Rational design of antimicrobial nanomedicines

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2020-01-01
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Mullis, Adam
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Balaji Narasimhan
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Chemical and Biological Engineering

The function of the Department of Chemical and Biological Engineering has been to prepare students for the study and application of chemistry in industry. This focus has included preparation for employment in various industries as well as the development, design, and operation of equipment and processes within industry.Through the CBE Department, Iowa State University is nationally recognized for its initiatives in bioinformatics, biomaterials, bioproducts, metabolic/tissue engineering, multiphase computational fluid dynamics, advanced polymeric materials and nanostructured materials.

History
The Department of Chemical Engineering was founded in 1913 under the Department of Physics and Illuminating Engineering. From 1915 to 1931 it was jointly administered by the Divisions of Industrial Science and Engineering, and from 1931 onward it has been under the Division/College of Engineering. In 1928 it merged with Mining Engineering, and from 1973–1979 it merged with Nuclear Engineering. It became Chemical and Biological Engineering in 2005.

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1913 - present

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  • Department of Chemical Engineering (1913–1928)
  • Department of Chemical and Mining Engineering (1928–1957)
  • Department of Chemical Engineering (1957–1973, 1979–2005)
    • Department of Chemical and Biological Engineering (2005–present)

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We are living in a post-antibiotic era. The miracle drugs that shaped our modern healthcare system are losing effectiveness, and we aren't developing enough new drugs to meet patient needs. Innovative strategies to kill resistant bacteria and protect our antibiotic arsenal are urgently needed. Biodegradable polyanhydride nanoparticle-based nanomedicines could shape the next generation of antimicrobial therapies by improving drug biodistribution and targeting. By controlling drug release and improving antibiotic potency, they provide dose sparing and dose frequency reduction capabilities that could improve compliance. Unfortunately, traditional screening approaches are impractical for nanomedicines due to the massive physicochemical dataspace contributed by drug, polymer, and nanoparticle properties. Additionally, the relationships between these properties and nanomedicine efficacy are complex and nonlinear, impeding first principles modeling. Improved methods of screening and modeling antimicrobial nanomedicines are needed to realize their full potential.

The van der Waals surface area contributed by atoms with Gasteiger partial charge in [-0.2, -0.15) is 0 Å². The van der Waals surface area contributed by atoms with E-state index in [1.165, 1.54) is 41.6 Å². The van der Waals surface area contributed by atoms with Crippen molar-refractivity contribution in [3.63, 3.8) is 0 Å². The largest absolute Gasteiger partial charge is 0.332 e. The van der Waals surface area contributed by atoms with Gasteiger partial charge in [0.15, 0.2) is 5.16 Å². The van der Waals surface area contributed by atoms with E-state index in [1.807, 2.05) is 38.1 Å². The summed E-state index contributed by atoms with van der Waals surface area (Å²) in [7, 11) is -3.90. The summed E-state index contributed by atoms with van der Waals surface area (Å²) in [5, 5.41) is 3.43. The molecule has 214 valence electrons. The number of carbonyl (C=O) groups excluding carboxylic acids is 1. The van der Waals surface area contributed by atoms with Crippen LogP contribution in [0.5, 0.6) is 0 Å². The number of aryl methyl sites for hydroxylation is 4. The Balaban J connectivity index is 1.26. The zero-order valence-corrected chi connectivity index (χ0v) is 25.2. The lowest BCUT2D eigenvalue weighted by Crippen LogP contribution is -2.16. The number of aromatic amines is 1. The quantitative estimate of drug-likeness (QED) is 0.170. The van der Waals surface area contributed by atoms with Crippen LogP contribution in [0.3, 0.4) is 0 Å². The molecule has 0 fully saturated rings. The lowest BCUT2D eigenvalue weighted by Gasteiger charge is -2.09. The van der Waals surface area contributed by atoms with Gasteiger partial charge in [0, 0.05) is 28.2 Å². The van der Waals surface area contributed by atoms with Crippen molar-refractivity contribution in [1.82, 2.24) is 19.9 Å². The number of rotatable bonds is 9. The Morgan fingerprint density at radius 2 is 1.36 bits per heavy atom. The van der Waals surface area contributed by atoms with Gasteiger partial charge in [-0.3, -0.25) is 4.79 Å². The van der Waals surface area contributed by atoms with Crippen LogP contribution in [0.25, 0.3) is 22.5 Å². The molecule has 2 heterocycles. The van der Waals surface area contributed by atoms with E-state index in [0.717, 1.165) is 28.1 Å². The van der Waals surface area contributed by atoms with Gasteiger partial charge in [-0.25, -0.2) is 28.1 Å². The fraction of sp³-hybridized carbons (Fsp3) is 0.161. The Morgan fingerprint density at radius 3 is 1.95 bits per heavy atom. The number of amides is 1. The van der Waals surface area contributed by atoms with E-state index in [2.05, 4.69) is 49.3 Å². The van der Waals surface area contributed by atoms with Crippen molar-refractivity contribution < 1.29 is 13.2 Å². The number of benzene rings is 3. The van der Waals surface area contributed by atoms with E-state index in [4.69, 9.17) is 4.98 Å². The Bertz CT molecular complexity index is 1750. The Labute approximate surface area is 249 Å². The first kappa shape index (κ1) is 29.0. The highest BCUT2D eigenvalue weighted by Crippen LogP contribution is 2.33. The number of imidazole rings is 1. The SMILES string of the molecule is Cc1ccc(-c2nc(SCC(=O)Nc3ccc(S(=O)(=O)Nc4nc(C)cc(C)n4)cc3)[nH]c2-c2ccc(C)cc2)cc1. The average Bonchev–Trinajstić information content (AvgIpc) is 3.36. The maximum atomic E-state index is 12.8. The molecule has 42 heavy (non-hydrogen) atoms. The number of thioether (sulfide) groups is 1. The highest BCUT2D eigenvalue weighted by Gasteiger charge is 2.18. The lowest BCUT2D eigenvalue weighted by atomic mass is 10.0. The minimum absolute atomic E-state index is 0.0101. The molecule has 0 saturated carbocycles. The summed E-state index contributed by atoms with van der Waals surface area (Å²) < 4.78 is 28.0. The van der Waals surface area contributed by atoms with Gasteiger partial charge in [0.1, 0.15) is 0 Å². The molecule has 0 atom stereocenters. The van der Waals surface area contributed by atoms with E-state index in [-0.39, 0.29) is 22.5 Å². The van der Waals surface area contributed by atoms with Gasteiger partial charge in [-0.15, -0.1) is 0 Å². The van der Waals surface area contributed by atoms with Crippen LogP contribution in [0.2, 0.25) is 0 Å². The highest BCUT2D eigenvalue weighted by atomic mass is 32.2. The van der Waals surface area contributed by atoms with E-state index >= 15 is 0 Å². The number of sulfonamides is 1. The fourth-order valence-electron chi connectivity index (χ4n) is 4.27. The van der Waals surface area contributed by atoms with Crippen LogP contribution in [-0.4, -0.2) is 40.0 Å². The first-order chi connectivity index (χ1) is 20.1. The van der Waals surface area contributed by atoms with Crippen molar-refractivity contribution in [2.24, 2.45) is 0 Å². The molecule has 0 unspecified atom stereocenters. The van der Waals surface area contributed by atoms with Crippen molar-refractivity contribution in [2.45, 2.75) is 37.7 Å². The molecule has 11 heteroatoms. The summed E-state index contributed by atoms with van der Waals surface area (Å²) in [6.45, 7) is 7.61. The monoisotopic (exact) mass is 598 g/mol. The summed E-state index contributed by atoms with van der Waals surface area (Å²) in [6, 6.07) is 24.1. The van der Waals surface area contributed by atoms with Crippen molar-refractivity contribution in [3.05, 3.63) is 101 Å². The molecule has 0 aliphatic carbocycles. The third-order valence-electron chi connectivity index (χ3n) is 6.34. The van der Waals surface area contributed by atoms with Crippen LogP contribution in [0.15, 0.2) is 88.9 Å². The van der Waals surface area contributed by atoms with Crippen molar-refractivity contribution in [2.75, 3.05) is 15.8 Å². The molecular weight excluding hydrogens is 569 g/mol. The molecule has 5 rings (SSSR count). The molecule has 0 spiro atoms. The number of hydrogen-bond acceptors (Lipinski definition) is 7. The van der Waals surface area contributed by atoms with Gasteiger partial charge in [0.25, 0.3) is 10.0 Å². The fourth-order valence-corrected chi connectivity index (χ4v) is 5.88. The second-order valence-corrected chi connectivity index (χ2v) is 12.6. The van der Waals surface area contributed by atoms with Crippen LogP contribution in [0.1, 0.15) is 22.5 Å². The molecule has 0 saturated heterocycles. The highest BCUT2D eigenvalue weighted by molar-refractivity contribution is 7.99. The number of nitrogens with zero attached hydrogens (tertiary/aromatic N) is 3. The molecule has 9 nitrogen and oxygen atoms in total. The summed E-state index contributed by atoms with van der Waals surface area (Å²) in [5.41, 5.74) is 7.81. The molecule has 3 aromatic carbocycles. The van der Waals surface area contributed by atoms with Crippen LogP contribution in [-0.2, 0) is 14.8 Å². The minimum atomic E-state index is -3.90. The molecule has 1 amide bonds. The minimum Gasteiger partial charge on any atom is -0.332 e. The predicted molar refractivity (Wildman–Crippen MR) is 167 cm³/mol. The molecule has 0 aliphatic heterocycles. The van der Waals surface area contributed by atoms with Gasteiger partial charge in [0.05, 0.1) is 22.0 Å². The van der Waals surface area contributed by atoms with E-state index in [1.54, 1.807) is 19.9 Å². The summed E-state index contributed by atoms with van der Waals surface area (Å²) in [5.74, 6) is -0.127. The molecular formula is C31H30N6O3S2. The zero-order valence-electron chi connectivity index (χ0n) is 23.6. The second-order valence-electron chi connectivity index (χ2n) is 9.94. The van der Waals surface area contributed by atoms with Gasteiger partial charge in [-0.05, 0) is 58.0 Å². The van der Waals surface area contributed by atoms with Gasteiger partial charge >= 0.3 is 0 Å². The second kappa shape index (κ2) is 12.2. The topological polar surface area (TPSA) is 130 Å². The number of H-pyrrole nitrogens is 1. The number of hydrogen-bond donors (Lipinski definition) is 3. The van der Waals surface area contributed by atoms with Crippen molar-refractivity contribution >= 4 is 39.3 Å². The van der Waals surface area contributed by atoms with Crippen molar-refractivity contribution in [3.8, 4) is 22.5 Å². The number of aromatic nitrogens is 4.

In this dissertation, we report the adaptation of a high-throughput method to rapidly screen a novel polyanhydride copolymer chemical space for interesting drug delivery properties. These CPTEG:SA copolymers were shown to erode more rapidly than traditional polyanhydride copolymers, resulting in rapid, chemistry-dependent drug release within three days. This rapid release could be beneficial for fast-growing pathogens by providing a quick, suppressive antibiotic dose that is maintained over several days. The high-throughput method was adapted to synthesize polymer-drug films to screen for thermodynamic mixing interactions that influence release kinetics.

These methods enabled high-throughput synthesis of antibiotic-loaded nanoparticle libraries, which were evaluated for their controlled release capabilities and antimicrobial efficacy against the opportunistic, resistant pathogen Burkholderia cepacia. Multivariate data analytics approaches were used to identify key polymer, drug, and nanoparticle properties that determine nanomedicine release kinetics and efficacy. Graph theory was used to reduce the dimensionality of the descriptor data while preserving nonlinear relationships between formulations, enabling interrogation of nanomedicine design pathways. The dimensionally compressed descriptor space was used to develop predictive models for nanomedicine release kinetics and efficacy. These models successfully predicted the release kinetics and encapsulation efficiency for nanoparticles encapsulating two drugs not included in the training data set. In terms of efficacy, the model successfully predicted whether untested individual nanomedicines or nanomedicine cocktails would provide improved potency over soluble drug.

From these results, we proposed two informatics-assisted frameworks to rapidly screen nanomedicine candidates capable of killing resistant bacteria and controlling drug release. Overall, this dissertation has provided the first steps toward a broader framework for the rational design of antimicrobial nanomedicines. Lead candidates identified by this framework could provide new therapies against resistant pathogens and enable repurposing of existing antibiotics limited by resistance.

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Fri May 01 00:00:00 UTC 2020